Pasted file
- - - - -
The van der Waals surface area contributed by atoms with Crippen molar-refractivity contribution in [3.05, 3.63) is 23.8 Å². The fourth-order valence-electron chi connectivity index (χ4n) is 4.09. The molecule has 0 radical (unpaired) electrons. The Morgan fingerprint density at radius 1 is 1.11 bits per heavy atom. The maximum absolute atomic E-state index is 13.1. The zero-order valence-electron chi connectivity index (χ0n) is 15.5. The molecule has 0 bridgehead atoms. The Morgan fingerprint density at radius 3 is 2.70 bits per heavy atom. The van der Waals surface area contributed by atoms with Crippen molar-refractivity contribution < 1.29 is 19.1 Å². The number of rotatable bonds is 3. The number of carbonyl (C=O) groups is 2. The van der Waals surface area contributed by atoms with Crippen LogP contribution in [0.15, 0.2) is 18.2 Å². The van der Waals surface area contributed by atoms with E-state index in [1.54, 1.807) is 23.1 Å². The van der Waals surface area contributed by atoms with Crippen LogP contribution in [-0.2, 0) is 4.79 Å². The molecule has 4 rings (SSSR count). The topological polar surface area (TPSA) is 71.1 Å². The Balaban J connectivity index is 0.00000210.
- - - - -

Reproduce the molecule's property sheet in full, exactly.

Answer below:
The van der Waals surface area contributed by atoms with Crippen molar-refractivity contribution in [3.05, 3.63) is 23.8 Å². The fourth-order valence-electron chi connectivity index (χ4n) is 4.09. The molecule has 0 radical (unpaired) electrons. The Morgan fingerprint density at radius 1 is 1.11 bits per heavy atom. The maximum absolute atomic E-state index is 13.1. The zero-order valence-electron chi connectivity index (χ0n) is 15.5. The molecule has 0 bridgehead atoms. The Morgan fingerprint density at radius 3 is 2.70 bits per heavy atom. The van der Waals surface area contributed by atoms with Crippen molar-refractivity contribution < 1.29 is 19.1 Å². The number of rotatable bonds is 3. The number of carbonyl (C=O) groups is 2. The van der Waals surface area contributed by atoms with Crippen LogP contribution in [0.15, 0.2) is 18.2 Å². The van der Waals surface area contributed by atoms with E-state index in [1.54, 1.807) is 23.1 Å². The van der Waals surface area contributed by atoms with Crippen LogP contribution in [-0.2, 0) is 4.79 Å². The molecule has 4 rings (SSSR count). The topological polar surface area (TPSA) is 71.1 Å². The Balaban J connectivity index is 0.00000210.